Departure from this glossary is not intended to provide a basis for civil liability and should not be presumed to create evidence that any duty has been breached.”

Here is the glossary adopted by the five business appraisal organizations:

Adjusted Book Value – The value that results after one or more asset or liability amounts are added, deleted, or changed from their respective financial statement amounts.

Appraisal – See Valuation.

 

Appraisal Approach – See Valuation Approach.

 

Appraisal Date – See Valuation Date.

 

Appraisal Method – See Valuation Method.

 

Appraisal Procedure – See Valuation Procedure.

 

Asset (Asset-Based) Approach – A general way of determining a value indication of a business, business ownership interest, or security by using one or more methods based on the value of the assets of that business net of liabilities.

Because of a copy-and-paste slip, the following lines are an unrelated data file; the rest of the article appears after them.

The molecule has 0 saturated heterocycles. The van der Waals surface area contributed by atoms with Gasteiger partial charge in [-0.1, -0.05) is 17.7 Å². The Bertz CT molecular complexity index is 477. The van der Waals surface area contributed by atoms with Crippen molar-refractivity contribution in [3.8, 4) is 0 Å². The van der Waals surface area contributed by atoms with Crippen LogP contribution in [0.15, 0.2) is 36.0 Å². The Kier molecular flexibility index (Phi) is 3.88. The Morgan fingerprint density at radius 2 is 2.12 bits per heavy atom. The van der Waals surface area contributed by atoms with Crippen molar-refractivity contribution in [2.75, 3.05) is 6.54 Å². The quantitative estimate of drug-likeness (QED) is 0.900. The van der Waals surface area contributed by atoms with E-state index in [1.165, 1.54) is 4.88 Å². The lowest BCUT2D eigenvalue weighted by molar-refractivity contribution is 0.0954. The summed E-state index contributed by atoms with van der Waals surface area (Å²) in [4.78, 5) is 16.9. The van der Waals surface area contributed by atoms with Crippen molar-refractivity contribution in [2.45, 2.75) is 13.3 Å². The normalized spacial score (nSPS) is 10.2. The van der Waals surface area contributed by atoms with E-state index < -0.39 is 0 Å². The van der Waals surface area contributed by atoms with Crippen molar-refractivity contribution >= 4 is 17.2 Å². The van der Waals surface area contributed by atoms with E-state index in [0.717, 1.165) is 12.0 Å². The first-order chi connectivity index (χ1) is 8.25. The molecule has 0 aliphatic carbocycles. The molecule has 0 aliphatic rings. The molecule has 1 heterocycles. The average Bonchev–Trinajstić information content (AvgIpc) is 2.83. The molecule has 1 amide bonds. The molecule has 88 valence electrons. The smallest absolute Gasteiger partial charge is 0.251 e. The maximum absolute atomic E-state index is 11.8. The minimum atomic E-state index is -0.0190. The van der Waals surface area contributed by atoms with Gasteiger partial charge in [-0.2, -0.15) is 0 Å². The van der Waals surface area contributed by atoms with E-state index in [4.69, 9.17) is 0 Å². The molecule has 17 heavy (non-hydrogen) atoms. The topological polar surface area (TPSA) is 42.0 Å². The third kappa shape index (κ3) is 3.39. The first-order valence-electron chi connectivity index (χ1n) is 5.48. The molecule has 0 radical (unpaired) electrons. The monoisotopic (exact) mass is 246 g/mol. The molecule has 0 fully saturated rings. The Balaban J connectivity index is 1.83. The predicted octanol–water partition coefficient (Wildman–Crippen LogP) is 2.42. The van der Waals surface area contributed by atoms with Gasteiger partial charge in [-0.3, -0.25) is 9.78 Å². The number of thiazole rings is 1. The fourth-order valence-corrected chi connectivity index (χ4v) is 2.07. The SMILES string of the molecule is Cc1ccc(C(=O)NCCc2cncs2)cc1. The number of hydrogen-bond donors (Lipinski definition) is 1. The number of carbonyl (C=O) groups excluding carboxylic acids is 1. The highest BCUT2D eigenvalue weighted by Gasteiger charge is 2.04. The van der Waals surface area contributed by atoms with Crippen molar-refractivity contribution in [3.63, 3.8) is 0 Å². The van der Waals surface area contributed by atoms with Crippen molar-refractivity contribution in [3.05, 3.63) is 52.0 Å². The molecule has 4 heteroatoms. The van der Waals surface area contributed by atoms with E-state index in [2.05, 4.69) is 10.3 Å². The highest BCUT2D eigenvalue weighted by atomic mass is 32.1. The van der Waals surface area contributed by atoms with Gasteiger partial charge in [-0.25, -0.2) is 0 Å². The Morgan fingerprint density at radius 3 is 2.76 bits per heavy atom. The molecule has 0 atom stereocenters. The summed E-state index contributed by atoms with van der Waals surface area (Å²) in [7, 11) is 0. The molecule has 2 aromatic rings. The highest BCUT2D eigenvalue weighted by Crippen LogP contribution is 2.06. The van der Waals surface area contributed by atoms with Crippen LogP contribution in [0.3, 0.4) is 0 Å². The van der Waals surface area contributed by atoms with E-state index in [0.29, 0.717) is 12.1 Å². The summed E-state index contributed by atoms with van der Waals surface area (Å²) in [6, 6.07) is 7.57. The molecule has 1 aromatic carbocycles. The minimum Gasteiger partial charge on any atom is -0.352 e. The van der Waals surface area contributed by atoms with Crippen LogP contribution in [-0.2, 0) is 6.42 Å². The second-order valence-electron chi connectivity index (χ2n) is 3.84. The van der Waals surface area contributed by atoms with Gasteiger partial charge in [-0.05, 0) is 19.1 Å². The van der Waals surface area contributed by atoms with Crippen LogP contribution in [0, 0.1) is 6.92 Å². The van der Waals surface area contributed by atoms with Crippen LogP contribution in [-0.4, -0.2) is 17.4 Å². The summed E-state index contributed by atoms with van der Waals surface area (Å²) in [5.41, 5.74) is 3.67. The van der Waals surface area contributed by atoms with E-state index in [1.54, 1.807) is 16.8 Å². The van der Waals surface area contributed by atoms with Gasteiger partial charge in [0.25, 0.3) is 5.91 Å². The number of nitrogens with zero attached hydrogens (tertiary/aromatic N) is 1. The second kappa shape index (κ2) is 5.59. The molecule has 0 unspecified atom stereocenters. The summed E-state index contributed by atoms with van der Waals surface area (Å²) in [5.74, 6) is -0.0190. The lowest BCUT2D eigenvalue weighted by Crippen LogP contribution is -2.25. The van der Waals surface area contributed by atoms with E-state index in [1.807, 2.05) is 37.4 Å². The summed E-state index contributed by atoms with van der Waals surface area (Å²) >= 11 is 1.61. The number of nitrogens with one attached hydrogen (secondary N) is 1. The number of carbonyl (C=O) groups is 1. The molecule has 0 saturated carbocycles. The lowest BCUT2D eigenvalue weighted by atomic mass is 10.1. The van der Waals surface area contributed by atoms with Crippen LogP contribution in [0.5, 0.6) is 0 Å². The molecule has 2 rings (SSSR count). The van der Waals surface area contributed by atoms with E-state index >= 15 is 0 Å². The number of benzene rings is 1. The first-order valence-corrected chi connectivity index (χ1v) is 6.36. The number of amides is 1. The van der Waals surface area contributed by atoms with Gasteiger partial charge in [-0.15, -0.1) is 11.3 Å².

Benefit Stream – Any level of income, cash flow, or earnings generated by an asset, group of assets, or business enterprise. When the term is used, it should be supplemented by a definition of exactly what it means in the given valuation context.

 

Beta – A measure of systematic risk of a security; the tendency of a security’s returns to correlate with swings in the broad market.

 

Blockage Discount – An amount or percentage deducted from the current market price of a publicly traded security to reflect the decrease in the per share value of a block of those securities that is of a size that could not be sold in a reasonable period of time given normal trading volume.

 

Business – see Business Enterprise.

 

Business Enterprise – A commercial, industrial, service, or investment entity, or a combination thereof, pursuing an economic activity.

 

Business Valuation – The act or process of determining the value of a business enterprise or ownership interest therein.

 

Capital Asset Pricing Model (CAPM) – A model in which the cost of capital for any security or portfolio of securities equals a risk-free rate plus a risk premium that is proportionate to the systematic risk of the security or portfolio.